Activists Level Abuse Charges Against Local Rodeo

May 20, 2008
KTVU.com, Fox Reno News

 

CASTRO VALLEY, Calif. -- For almost nine decades, cowboys and cowhands have gathered at the Rowell Ranch in Castro Valley to take part in the time honored tradition of the rodeo. But now animal rights activists are leveling stinging accusations of abuse against the rodeo, and they say they have video to prove it.

Two animal rights groups say horses used at the Rowell Ranch Rodeo last weekend were repeatedly shocked with a stun gun type device to get them to buck.

The activists posted video of last weekend's rodeo on Youtube. It shows a man in a blue shirt repeatedly leaning over the horses and using some kind of device on the horses to get them out the chute.

The activists claim it's a type of prod that gives the animal a jolt of electricity and is nothing more than animal abuse.

"They are breaking the law. They are torturing animals. They are using shocking devices which state law says clearly is illegal to use on these animals while they are in the chute," explains activist Alfredo Kuba of the Defend Animals Coalition.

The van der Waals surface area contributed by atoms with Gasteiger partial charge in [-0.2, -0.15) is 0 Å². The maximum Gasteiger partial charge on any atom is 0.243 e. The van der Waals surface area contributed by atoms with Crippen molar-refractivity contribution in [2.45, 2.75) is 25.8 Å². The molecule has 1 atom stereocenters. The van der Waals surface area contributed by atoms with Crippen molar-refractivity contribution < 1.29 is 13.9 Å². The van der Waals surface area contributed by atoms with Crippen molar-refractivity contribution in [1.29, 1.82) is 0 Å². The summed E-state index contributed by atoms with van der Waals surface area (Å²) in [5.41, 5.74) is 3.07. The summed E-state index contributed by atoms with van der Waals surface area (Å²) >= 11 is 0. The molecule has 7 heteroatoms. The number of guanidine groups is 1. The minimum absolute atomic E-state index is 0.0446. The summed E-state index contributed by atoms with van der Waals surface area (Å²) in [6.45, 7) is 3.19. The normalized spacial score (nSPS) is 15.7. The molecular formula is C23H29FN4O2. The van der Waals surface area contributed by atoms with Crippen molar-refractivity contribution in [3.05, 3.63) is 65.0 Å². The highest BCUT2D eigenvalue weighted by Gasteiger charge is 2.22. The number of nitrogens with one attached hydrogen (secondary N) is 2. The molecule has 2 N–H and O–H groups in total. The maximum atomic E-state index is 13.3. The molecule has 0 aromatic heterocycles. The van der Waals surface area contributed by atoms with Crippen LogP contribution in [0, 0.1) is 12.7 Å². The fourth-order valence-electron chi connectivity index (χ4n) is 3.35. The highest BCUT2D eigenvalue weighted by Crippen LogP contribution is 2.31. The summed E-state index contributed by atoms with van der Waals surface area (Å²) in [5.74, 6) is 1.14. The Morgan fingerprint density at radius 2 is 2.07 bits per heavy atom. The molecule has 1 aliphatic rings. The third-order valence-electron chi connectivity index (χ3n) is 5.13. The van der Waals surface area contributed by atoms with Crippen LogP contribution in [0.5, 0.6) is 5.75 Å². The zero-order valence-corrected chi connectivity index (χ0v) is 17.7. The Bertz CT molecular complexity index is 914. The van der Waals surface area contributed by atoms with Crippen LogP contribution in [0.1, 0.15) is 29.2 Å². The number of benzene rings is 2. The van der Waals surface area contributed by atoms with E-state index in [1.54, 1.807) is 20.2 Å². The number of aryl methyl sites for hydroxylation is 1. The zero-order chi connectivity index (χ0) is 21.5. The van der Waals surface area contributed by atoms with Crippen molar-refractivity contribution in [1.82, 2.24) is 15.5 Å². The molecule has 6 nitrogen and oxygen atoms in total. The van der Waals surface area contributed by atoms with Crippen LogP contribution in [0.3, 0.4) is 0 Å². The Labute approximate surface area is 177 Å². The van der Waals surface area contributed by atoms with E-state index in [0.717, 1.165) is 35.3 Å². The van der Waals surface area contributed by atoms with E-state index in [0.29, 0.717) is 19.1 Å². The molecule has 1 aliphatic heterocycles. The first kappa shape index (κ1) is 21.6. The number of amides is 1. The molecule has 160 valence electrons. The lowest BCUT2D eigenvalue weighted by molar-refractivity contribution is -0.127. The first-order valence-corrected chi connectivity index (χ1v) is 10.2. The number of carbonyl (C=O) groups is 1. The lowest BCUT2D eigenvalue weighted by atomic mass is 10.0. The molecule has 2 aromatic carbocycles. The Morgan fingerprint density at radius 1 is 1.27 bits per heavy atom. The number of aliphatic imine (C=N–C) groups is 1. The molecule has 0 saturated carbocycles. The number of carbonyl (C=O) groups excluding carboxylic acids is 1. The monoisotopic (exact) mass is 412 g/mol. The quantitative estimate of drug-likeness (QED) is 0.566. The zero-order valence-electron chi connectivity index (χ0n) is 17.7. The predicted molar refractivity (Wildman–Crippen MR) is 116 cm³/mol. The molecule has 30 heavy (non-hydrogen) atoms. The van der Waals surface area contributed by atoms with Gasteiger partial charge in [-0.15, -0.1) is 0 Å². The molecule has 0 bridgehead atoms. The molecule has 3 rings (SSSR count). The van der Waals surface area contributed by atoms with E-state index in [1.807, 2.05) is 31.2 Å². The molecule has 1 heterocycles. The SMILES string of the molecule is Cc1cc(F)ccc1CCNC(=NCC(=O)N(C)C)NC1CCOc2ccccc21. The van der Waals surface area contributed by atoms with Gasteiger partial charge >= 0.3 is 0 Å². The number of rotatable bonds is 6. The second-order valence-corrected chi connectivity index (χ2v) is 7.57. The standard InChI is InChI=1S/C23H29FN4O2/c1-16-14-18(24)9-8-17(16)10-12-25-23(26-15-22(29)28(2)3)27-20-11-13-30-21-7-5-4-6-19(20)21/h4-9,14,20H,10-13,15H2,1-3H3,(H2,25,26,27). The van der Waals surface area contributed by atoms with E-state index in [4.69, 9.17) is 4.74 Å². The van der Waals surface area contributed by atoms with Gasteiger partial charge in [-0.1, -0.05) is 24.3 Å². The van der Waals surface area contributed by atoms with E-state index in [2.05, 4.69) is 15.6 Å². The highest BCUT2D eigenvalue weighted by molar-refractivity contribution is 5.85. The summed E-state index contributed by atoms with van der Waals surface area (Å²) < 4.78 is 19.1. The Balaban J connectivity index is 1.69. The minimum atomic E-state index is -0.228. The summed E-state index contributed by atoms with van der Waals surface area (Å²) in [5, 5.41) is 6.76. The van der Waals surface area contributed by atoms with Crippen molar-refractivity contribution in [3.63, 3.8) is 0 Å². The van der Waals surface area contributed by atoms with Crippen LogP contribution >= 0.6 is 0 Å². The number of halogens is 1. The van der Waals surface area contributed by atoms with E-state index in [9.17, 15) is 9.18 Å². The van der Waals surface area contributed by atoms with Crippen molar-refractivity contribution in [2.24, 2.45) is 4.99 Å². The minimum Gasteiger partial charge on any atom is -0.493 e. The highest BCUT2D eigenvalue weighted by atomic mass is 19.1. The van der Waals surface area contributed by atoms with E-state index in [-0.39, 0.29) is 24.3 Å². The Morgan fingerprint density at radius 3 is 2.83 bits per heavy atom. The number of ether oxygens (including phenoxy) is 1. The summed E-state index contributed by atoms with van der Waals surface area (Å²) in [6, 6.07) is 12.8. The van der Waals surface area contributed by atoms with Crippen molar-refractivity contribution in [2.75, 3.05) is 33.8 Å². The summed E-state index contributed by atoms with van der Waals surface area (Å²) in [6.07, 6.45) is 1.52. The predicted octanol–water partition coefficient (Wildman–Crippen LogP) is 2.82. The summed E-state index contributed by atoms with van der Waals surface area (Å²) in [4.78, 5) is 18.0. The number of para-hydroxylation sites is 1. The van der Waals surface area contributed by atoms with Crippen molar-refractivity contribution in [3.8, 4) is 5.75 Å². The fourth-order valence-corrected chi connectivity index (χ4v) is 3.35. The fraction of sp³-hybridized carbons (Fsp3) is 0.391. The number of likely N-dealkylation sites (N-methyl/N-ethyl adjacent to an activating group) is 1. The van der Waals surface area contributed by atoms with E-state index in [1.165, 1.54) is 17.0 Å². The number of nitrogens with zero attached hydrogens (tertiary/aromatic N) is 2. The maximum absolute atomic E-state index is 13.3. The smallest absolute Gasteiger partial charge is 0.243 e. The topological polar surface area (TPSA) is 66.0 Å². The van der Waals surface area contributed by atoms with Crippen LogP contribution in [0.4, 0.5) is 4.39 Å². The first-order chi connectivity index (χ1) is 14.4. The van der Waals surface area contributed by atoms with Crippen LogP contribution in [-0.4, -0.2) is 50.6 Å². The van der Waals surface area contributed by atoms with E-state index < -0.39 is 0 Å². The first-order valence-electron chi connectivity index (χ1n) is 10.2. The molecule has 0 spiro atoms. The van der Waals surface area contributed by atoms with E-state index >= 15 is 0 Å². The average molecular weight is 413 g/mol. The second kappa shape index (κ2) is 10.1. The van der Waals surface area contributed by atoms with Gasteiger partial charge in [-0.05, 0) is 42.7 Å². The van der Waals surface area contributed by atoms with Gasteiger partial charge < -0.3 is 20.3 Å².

The tape shows one instance where a man appears to strike the horse to try to get it out of the chute. The activists say they're posting the video to raise awareness about what they call animal cruelty in the rodeo business.

"They continue to abuse animals at will for the sake of entertainment and for the sake of money. It's a very greedy industry that only cares about making money," says Kuba.

Russ Fields is the arena director for the Rowell Ranch Rodeo. He says there were 78 horses used in last weekend's rodeo. He say didn't see any abuse during the event or on the tape. He says it's not illegal to use an electric prod once the gate is open. He says it's used sparingly and only for safety reasons.

"A cowboy can get hurt because when that gate opens and that horse stalls like that. You know that horse usually flips over backwards and mashes that cowboy into the bars in the back. It really hurts the cowboy and it could hurt the horse too," argued Fields. "I didn't see anything in [the tape]. These guys came in here and gave us a bomb threat ten years ago."

Fields says rodeo people depend on the animals, so it doesn't make sense to harm them.

"They get the best care. They buck eight seconds a day, maybe twice in a weekend, That's it. And the rest of the time they're all eating and out. I mean, it's quite a life to have to be a bucking horse, says Fields.

Still, a group called SHowing Animals Respect And Kindness" or SHARK says it will take its video to authorities with the hopes of getting criminal charges filed against those involved.